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José Edgar González-Varela


In the first argument of Metaphysics Μ.2 against the Platonist introduction of separate mathematical objects, Aristotle purports to show that positing separate geometrical objects to explain geometrical facts generates an ‘absurd accumulation’ of geometrical objects. Interpretations of the argument have varied widely. I distinguish between two types of interpretation, corrective and non-corrective interpretations. Here I defend a new, and more systematic, non-corrective interpretation that takes the argument as a serious and very interesting challenge to the Platonist.

D.A. Vasilakis


This article deals with the complex relation between providence and descent in Neoplatonism, with particular reference to Proclus and especially his Commentary on the First Alcibiades. At least according to this work, descent is only a species of providence, because there can be providence without any descent. Whereas the gods (for instance the Henads) provide for our cosmos without descending to it, a large group of souls provide for our cosmos by descending to it. The former kind of providence is better than the latter, even if it is necessary that souls descend in order to give existence to the beautiful cosmos. The following study deals with providence as descent, looking at it from two angles. In the first section I show that Proclus designates this form of providence in two rather surprising ways. One term he uses for it, which will be well known to readers of Plotinus, is τόλµα (audacity)—this despite the word’s negative connotations due to its Neopythagorean and Gnostic origin. A second name for descended providence is ἐπιστροφή (‘reversion’ or better ‘turning one’s attention’). Again, this may be surprising, since we usually expect this term to express the ‘turning back’ of a lower effect to its cause. In Proclus, the word ἐπιστροφή too can have negative connotations, but he also uses it in a positive way when applying it to providence. In the second part of the paper, I explain how Socrates’ providence for Alcibiades (as seen in the Alcibiades I) can be undefiled (i.e. unmixed), even if Socrates necessarily descends as he offers providential guidance. Proclus’ comparison of Socrates with Hercules, who went to the Underworld in order to save Theseus, serves as a positive illustration of Socrates’ divinelike providence, and marks the deficiency of Socrates (or Hercules as a ‘semi-god’) compared to the transcendent and undefiled providence of Neoplatonic divinities.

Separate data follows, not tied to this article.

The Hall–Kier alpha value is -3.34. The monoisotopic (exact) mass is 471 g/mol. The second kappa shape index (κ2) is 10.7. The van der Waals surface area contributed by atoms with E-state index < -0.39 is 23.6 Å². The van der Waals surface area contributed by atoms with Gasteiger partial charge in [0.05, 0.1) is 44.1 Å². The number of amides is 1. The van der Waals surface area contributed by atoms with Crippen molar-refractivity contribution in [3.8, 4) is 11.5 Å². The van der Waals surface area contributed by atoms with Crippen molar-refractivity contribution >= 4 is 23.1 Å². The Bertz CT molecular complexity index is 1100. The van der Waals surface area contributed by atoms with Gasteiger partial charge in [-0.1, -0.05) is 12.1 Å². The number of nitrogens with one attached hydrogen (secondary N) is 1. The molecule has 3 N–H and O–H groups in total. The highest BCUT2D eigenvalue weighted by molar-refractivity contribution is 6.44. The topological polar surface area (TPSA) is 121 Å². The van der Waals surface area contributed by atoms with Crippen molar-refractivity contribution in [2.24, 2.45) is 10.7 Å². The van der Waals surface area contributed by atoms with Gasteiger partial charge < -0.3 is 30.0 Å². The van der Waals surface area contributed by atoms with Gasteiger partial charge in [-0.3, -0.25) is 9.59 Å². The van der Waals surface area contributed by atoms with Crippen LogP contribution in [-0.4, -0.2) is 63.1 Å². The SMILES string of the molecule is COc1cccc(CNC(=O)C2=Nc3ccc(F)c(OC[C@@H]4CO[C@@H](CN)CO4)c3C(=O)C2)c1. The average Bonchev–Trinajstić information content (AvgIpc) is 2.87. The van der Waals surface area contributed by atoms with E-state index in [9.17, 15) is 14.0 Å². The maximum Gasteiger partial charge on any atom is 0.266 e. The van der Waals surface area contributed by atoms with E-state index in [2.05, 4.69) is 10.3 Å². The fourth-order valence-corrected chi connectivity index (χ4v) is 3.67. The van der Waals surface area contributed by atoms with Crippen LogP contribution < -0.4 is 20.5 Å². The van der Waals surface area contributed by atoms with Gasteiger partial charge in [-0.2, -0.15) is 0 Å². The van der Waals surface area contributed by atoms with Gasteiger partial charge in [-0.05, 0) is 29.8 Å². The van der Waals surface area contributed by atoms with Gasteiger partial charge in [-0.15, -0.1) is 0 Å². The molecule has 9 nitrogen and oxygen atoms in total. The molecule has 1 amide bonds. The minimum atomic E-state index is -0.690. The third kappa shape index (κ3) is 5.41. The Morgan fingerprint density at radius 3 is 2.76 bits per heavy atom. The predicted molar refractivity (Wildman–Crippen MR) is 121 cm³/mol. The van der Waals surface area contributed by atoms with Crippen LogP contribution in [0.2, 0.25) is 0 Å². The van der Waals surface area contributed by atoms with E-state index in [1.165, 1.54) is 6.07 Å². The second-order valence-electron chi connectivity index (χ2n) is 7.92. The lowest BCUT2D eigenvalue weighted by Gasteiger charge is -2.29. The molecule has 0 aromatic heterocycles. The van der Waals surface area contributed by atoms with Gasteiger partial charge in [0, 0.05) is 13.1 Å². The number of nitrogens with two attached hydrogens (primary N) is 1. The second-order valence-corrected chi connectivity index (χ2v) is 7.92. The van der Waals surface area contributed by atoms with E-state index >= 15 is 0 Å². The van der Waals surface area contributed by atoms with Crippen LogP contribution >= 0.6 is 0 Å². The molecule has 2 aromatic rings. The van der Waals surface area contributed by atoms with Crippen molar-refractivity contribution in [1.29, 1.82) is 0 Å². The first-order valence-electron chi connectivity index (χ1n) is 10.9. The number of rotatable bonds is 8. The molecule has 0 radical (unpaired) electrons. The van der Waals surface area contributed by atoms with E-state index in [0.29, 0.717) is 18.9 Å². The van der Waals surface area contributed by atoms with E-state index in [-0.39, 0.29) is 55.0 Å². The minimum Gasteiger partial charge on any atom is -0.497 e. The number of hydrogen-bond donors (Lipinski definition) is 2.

Alex Long

Hendrik Lorenz and Benjamin Morison


Aristotle takes practical wisdom and arts or crafts to be forms of knowledge which, we argue, can usefully be thought of as ‘empiricist’. This empiricism has two key features: knowledge does not rest on grasping unobservable natures or essences; and knowledge does not rest on grasping logical relations that hold among propositions. Instead, knowledge rests on observation, memory, experience and everyday uses of reason. While Aristotle’s conception of theoretical knowledge does require grasping unobservable essences and logical relations that hold among suitable propositions, his conception of practical and productive knowledge avoids such requirements and is consistent with empiricism.

David Bronstein and Whitney Schwab


Plato in the Meno is standardly interpreted as committed to condition innatism: human beings are born with latent innate states of knowledge. Against this view, Gail Fine has argued for prenatalism: human souls possess knowledge in a disembodied state but lose it upon being embodied. We argue against both views and in favor of content innatism: human beings are born with innate cognitive contents that can be, but do not exist innately in the soul as, the contents of states of knowledge. Content innatism has strong textual support and constitutes a philosophically interesting theory.

Mark Sentesy


This paper clarifies the way Aristotle uses generation (γένεσις) to establish the priority of activity (ἐνέργεια) in time and in being. It opens by examining the concept of genetic priority. The argument for priority in beinghood has two parts. The first part is a synthetic argument that accomplishment (τέλος) is the primary kind of source (ἀρχή), an argument based on the structure of generation. The second part engages three critical objections to the claim that activity could be an accomplishment: (i) activity appears to lack its own structure; (ii) activity is different in kind from the object it accomplishes; and (iii) activity is external to its accomplishment. Aristotle responds to these objections by analyzing the structure of generation. In the course of the argument, Aristotle establishes that beinghood and form are activity.